An office block at the south end of Clarence Street in Sydney’s CBD may be an unlikely spot for a high school but breaking new ground is at the heart of the Macquarie Grammar School (MGS) ethos.
Styling itself a “21st century grammar school”, MGS is forging a new school model that capitalises on its urban setting to offer students a sophisticated education with contemporary relevance.
“It’s the way of the future,” says MGS Headmaster Mr Rekouniotis. “Traditional schools have a fence and a playground, we’re in a highrise in the CBD with access to the city’s top cultural and sporting facilities.
“We use city resources to produce a real-life educational program. When our economics students study the stock market, they walk over to the Australian Securities Exchange. Our Art class can walk to the NSW Art Gallery for a lesson. Our Biology students learn about plant life at the Botanic Gardens, we have swimming classes at the Ian Thorpe Aquatic Centre. At a traditional school, visiting those sites would entail an excursion but here students can go on a number of excursions in a day without missing a lesson.”
Mr Rekouniotis says that another aim of the school is to acclimatise students to corporate culture to prepare them for a professional career.
“Our students are far more mature than others and I am sure it’s because of the environment. We let them leave the school at recess and lunch to explore the city. When they go buy lunch they can go to any cafe in town, just like everyone else. They’re influenced by the behaviour of the office workers around them in the city not just the school environment.”
“Students love it here because they are treated like adults, they come and go during breaks as they like. The onus is on them to arrive on time and return to school on time. They are accountable and responsible for their learning. This model produces the greatest growth in students both emotionally and academically that I’ve seen,” Mr Rekouniotis says.
It’s not just students that love the location, parents do too, he says. “Parents are time-poor and it’s easy to travel together with their children to the city and go home with them. Some of the students even have lunch with their parents. Here the students don’t have to be picked up, they just walk to their parents’ workplace after school and they go home together.”
As a small school, MGS has fewer students than the average primary school, but that it is one of its great advantages, says Mr Rekouniotis. No one slips under the radar at MGS. “I have a student welfare officer who oversees every student in the school, liaises with parents, talks with students every day. If there is a problem with attendance or performance, she talks to them to find out why. Are there issues at home? Are they homesick? We uncover problems almost instantly and pass on the information to the other staff. You’re not a number here. I know every student by name and so do the other teachers,” he says.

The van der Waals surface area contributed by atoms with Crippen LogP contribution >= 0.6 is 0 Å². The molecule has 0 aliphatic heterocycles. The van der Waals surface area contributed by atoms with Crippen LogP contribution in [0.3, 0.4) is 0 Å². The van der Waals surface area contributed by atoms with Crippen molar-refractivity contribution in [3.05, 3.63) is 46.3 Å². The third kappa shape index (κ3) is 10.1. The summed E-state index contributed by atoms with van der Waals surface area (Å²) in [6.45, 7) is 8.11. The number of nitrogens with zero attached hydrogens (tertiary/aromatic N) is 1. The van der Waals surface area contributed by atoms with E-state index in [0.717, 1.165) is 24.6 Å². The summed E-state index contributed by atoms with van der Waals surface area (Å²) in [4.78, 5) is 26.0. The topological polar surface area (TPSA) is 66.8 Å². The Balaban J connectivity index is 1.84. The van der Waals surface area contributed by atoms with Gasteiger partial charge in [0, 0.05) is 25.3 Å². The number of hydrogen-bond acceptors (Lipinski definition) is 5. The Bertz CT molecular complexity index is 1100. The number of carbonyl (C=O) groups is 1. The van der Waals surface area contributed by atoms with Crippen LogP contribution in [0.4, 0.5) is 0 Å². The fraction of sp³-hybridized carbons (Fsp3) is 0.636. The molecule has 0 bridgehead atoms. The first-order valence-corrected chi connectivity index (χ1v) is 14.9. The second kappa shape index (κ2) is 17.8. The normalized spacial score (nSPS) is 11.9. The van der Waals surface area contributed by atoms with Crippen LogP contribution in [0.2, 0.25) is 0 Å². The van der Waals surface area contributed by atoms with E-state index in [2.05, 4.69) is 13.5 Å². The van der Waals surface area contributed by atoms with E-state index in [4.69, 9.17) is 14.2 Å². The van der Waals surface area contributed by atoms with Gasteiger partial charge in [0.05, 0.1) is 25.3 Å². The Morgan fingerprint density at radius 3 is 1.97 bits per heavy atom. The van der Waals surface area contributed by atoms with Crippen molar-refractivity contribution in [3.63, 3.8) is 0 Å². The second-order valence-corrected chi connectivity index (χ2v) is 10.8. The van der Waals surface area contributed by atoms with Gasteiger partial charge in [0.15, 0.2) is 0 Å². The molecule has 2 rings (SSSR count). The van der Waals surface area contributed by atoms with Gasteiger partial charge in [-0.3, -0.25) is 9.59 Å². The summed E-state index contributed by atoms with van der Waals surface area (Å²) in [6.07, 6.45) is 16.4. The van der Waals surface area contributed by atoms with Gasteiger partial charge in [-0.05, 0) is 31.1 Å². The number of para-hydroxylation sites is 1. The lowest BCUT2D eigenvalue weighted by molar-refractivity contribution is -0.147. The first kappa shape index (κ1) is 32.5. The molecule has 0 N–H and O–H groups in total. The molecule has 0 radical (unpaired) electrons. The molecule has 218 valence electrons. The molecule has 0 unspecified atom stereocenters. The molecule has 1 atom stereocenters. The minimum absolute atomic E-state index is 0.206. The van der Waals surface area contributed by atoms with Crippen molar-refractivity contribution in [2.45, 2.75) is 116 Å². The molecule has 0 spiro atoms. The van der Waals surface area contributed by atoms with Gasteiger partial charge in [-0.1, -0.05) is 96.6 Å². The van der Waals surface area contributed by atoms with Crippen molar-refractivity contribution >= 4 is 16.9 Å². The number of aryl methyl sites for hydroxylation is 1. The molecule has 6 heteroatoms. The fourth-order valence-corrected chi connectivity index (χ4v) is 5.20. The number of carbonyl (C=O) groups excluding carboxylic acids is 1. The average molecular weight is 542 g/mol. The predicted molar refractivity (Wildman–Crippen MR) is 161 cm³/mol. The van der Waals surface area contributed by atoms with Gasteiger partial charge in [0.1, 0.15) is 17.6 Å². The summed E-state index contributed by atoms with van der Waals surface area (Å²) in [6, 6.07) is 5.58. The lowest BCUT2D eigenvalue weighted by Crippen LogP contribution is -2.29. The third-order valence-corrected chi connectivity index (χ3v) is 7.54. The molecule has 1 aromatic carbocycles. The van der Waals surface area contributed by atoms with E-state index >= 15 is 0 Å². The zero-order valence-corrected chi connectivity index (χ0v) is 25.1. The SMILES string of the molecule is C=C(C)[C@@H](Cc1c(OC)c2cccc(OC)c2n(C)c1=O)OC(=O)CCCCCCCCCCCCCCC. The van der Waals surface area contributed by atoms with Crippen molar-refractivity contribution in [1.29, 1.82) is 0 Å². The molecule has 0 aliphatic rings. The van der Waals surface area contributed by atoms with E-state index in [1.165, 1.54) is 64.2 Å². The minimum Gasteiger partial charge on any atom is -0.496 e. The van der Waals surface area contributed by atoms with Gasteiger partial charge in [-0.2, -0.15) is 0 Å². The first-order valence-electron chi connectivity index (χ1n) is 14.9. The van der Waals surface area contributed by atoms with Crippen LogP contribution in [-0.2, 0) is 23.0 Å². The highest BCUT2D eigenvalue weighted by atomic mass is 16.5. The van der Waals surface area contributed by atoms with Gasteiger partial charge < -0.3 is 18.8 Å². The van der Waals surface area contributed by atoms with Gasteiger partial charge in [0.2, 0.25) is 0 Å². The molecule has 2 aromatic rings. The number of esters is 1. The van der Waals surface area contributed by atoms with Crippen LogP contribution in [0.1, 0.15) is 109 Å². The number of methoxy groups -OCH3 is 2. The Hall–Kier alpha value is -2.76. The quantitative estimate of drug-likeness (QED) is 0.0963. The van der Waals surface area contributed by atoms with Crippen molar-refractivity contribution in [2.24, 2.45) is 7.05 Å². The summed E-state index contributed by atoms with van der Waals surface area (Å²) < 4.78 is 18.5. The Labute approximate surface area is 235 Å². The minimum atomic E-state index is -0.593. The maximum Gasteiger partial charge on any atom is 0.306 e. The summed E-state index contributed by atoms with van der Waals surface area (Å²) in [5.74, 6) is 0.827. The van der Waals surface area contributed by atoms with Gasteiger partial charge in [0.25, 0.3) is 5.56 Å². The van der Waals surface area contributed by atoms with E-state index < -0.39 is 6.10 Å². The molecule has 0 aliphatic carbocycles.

Of this tight-knit population, approximately half are international students attracted by the school’s excellent academic reputation, Mr Rekouniotis says.
The school’s house system assigns a tutor to every student and teachers provide before and after school learning assistance. MGS has a strong STEM emphasis and encourages girls to pursue these subjects. “Girls and boys are treated equally here and girls do just as well as boys. Our top students at all levels of maths last year were girls,” he says.
Another drawcard for international students is the school’s very effective ESL course, says Mr Rekouniotis. “The High School Preparation program (years 7-10) is an intensive course to progress students into the mainstream of the student body. We’ve learned how to develop English language skills very quickly — usually within two to three terms. I think we’re the only independent school that runs this program.”
“My greatest joy is when I hand out a certificate of High School Preparation to a student. They come here hardly speaking English and a few months later, they’re communicating fluently with you,” he says.
The school’s cosmopolitan makeup informs its atmosphere and academic outcomes, Mr Rekouniotis says. “Our student body reflects the multicultural nature of Australia. There’s no dominant culture in the school. Multiculturalism is strongly espoused and reinforced at the school. The level of respect and support that the students give to each other is enormous. I’ve never seen it at another school.”
“Our students are not necessarily exceptional just very diligent. Their cultural background encourages focus on study. Many of our domestic students come here because of that attitude. They respect education and are determined to do well in school.”
The school’s HSC results speak for themselves, Mr Rekouniotis says. “We’re focused on ensuring that our students go on to university. None of them go into the trades.”